The cost for these other options most often is a flat monthly or yearly fee per mailbox, and tend to be relatively low. Google Apps also offers a free version with limitations on space, is ad-supported, and doesn’t provide for archiving/message security. But for many small businesses, it provides what is needed.

An additional benefit to hosted email? Disaster recovery…since it is hosted elsewhere, and most often across multiple geographically-diverse data centers, you have the safety that your email/calendars will be available if something happens locally.

Any questions? Feel free to email me at


Business Examiner Article!

Friday, January 2nd, 2009

I was featured in the Dec 2008 edition of the Business Examiner! Text below:


Editor’s Note: Executive Spotlight is a profile of an individual, business or local industry here in the South Sound. The feature will appear in the print edition of the Business Examiner as well as its online sibling; the BE Daily. Candidates from this feature are chosen from print and BE Daily subscriber lists. To subscribe, visit

New small business owner ready to provide support
After 12 years working as an information technology consultant for several South Sound companies, Scott Kuhn took his own one-man IT support firm full time just last month.

Kuhn’s firm, IT Service Works, is based in Tacoma, though he works on-site for companies across the state and beyond. A Navy veteran, Kuhn got a degree in Church Ministries before focusing on the rapidly growing local technology sector.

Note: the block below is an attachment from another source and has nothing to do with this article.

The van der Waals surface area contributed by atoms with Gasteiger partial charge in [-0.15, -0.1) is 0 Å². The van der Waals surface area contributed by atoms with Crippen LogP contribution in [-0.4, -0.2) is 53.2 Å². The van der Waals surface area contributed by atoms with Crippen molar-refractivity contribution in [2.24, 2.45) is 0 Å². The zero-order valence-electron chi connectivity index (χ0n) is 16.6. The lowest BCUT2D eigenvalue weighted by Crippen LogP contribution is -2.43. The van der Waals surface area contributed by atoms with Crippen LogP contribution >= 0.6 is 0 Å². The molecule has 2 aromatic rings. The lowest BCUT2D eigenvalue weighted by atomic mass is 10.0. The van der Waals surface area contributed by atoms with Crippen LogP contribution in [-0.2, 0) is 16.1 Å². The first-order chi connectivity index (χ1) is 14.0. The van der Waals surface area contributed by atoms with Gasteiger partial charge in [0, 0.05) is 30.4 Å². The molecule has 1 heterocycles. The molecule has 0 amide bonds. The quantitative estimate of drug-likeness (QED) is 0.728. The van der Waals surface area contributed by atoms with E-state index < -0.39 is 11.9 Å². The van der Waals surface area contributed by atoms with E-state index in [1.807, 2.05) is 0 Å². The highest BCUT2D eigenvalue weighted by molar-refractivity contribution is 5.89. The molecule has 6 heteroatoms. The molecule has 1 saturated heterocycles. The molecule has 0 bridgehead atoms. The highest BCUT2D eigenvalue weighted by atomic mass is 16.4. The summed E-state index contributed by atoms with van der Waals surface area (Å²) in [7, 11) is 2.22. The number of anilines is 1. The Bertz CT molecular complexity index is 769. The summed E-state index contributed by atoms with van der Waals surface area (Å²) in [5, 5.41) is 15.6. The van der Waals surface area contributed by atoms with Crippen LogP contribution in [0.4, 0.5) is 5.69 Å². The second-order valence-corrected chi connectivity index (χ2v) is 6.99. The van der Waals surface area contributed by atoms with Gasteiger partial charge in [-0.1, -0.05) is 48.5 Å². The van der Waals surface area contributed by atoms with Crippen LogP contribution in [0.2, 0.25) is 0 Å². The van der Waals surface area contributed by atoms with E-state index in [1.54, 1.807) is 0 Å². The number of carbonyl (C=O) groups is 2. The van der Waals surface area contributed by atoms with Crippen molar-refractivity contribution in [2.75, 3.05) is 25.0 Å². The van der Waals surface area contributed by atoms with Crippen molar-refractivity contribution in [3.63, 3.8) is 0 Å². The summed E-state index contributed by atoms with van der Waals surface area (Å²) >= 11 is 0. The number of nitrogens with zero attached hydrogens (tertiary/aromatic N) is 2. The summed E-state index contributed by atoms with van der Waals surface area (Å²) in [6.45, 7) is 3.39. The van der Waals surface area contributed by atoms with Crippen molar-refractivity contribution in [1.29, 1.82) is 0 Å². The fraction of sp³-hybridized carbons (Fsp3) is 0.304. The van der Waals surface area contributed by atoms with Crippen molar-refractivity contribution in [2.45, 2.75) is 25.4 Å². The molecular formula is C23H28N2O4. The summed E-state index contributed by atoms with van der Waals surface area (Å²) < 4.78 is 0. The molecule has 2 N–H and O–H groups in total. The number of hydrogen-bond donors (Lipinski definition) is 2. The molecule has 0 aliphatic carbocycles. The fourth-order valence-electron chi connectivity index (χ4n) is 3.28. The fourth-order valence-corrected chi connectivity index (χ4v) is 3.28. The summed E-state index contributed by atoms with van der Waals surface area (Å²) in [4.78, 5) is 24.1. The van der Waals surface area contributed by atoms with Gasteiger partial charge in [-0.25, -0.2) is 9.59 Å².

He does wish he had taken more of an interest in the bookkeeping side of business ownership earlier in his career. “I’ve always been adverse to the back-office financial aspect,” Kuhn said. “I wanted to take care of the client and fix the issues, not generate invoices and manage billing. That being said, I now find myself having to.”

Kuhn said supporting local IT needs isn’t what he dreamed of doing with his life, but he understands his attraction to it. “It isn’t too much of a shock” he said. “I get to have the balance between technical issues and dealing with people that I’ve enjoyed for years.”

Kuhn advises others interested in a career in the technology sector to understand that most issues aren’t purely technical. “Have people skills,” he said. “Have patience. Have more patience.”

Kuhn said he chose to work with small businesses because of the economy. “When times are tough, the companies hardest hit are the larger ones:’ he said. “Small business owners, by and large, keep going because they have to. Just like me, they’ve got families to feed.”

Kuhn said, if he could do anything over, he would’ve taken the daunting leap into small business ownership earlier in his career. “I would have gone out on my own sooner, despite the risk and uncertainty,” he said.

Moving shares between servers, maintain security

Tuesday, October 7th, 2008

1. On the the source server: START > RUN > REGEDT32
2. Go to the key:


3. From the Registry menu, select Export Registry file.
4. Copy the file to the target server
5. On the target server: START > RUN > Name of the exported registry file> OK
6. Reboot the target server

If any of the local paths of the shares change (for example, E:\Data to F:\Data), the locations can be edited in Share Management on the target server.

Then use Robocopy to transfer the files from old to new share and maintain file/folder permissions!


Did the info help? You can say thanks via PayPal here!

Robocopy is your friend!

Tuesday, October 7th, 2008

Robocopy (short for robust file copy) is a utility that originally was contained in Server 2003 Resource Kit, but became so popular that it was included natively in Server 2008 and in Vista. For those that have used xcopy, this is like xcopy…on steriods.

It allows for mirroring of directories, or, my personal favorite, migration of data from old servers to new. And it does so maintaining NTFS permissions.

See more on Wikipedia (opens on new window).

If you need any guidance in using robocopy, please feel free to contact me via the Contact page.


Did the info help? You can say thanks via PayPal here!